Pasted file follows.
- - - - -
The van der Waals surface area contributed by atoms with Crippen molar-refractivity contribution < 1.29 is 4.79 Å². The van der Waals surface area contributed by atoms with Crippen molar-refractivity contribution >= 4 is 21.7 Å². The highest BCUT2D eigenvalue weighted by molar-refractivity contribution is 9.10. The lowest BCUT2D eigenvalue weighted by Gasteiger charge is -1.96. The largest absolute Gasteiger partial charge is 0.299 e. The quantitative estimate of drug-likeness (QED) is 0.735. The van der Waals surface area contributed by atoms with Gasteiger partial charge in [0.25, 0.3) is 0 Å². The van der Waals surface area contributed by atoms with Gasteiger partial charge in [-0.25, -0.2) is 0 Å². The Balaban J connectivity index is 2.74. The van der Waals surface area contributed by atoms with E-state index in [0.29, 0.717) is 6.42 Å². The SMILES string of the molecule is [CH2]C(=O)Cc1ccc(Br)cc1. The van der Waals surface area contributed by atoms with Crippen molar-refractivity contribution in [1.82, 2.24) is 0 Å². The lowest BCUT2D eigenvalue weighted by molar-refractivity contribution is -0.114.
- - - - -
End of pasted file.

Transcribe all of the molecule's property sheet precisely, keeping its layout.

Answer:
The van der Waals surface area contributed by atoms with Crippen molar-refractivity contribution < 1.29 is 4.79 Å². The van der Waals surface area contributed by atoms with Crippen molar-refractivity contribution >= 4 is 21.7 Å². The highest BCUT2D eigenvalue weighted by molar-refractivity contribution is 9.10. The lowest BCUT2D eigenvalue weighted by Gasteiger charge is -1.96. The largest absolute Gasteiger partial charge is 0.299 e. The quantitative estimate of drug-likeness (QED) is 0.735. The van der Waals surface area contributed by atoms with Gasteiger partial charge in [0.25, 0.3) is 0 Å². The van der Waals surface area contributed by atoms with Gasteiger partial charge in [-0.25, -0.2) is 0 Å². The Balaban J connectivity index is 2.74. The van der Waals surface area contributed by atoms with E-state index in [0.29, 0.717) is 6.42 Å². The SMILES string of the molecule is [CH2]C(=O)Cc1ccc(Br)cc1. The van der Waals surface area contributed by atoms with Crippen molar-refractivity contribution in [1.82, 2.24) is 0 Å². The lowest BCUT2D eigenvalue weighted by molar-refractivity contribution is -0.114.